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Thread: Sag and intelliflow run time. There seems to be some debate

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    Sag and intelliflow run time. There seems to be some debate

    Ok so I was just at the local pool store here in Riverside County CA to have my salt level checked for my new pool. I was asking the guy at the store who claims to be a builder with lots of experience about how long I should run my intelliflow for. He asked what I had it set at and I said 1000 rpm and plan to run it for about 14 hours a day with another two hours at 2500 for the pool cleaner. he said there is no way I should be running it that low. He runs his at 1750 to 1800 for twelve hours a day. He claims that you can't move the water around enough at that low of speed. I thought the whole idea was to run it longer at low speed to keep the turn over rate at one to one and a half turns a day correct?

    Does running at low speed cause some dead spots of water that won't circulate or something? Everything I have read here says 1000 rpm ish for longer amounts of time. is this guy wrong or just old school? Any professionals want to chime in?
    38x14.5 free form, Pebble Sheen Aqua Blue, reef step, 21,000 gallons, 6",12", and 18" raised bond beams. Raised spa with cascading water feature. Thin Stone "Desert Gold" ledge stone Veneer with matching coping and tile. 400K Master Temp, Pentaire DE filter, 1 4x160 and 1 2hp wisperflo. Intellichlor IC40 SWG, Easy Touch 8 controller with wireless remote and is4 spa remote. Deep heat and plumbed for solar and future water fall.

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    JasonLion's Avatar
    Join Date
    May 2007
    Silver Spring, MD

    Re: Sag and intelliflow run time. There seems to be some de

    For most pools something around 1,000 RPM works great. That won't work in every pool, but something around there usually works. The slowest you can go depends on how good your circulation pattern is, how efficient your plumbing is, how many skimmers you have, and so on. As a general rule of thumb, if your skimmers are skimming well, you are running at a high enough speed for your pool. There can be occasional exceptions, but they are rare.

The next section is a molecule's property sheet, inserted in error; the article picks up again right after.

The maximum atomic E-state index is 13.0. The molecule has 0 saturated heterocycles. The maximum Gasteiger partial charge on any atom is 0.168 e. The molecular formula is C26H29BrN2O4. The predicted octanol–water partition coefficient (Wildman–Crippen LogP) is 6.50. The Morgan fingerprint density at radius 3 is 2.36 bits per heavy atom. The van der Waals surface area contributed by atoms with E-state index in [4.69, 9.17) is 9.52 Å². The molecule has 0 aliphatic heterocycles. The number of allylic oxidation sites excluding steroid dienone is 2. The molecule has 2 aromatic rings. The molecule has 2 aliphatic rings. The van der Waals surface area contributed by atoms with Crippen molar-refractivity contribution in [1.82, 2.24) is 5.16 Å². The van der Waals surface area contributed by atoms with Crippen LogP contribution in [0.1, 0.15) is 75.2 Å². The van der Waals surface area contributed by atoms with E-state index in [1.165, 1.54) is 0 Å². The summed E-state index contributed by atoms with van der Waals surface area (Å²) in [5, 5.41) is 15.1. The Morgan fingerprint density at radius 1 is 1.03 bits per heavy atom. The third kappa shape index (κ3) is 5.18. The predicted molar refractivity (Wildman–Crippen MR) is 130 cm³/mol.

Lower pump speeds use less electricity than higher pump speed, down to about 800 or 900 RPM. Slower than that, and the trend reverses and things get a little less efficient. Lower speeds require longer pump run times to move the same amount of water, but even so you still save electricity.

    Running the pump at a higher speed than is required or for more turnovers than is required has no advantages, it simply wastes electricity. The one thing to watch out for is that the ideal run time can vary, depending on how many people are swimming and how warm the water is. More people and warmer water require longer pump run times. So most people run a little more than is strictly required so they have some extra room for an especially hot day or extra people swimming. That level, a little margin above what is required, usually works out to be about one turnover per day. However, in pools with particularly bad circulation patterns or very rough surface finishes more run time might be required.
    19K gal, vinyl, 1/2 HP WhisperFlo pump, 200 sqft cartridge filter, AutoPilot Digital SWG, Dolphin Dynamic cleaning robot
    Creator of PoolMath and Pool Calculator. Other handy links: Support this site, TF Test Kits, Pool School

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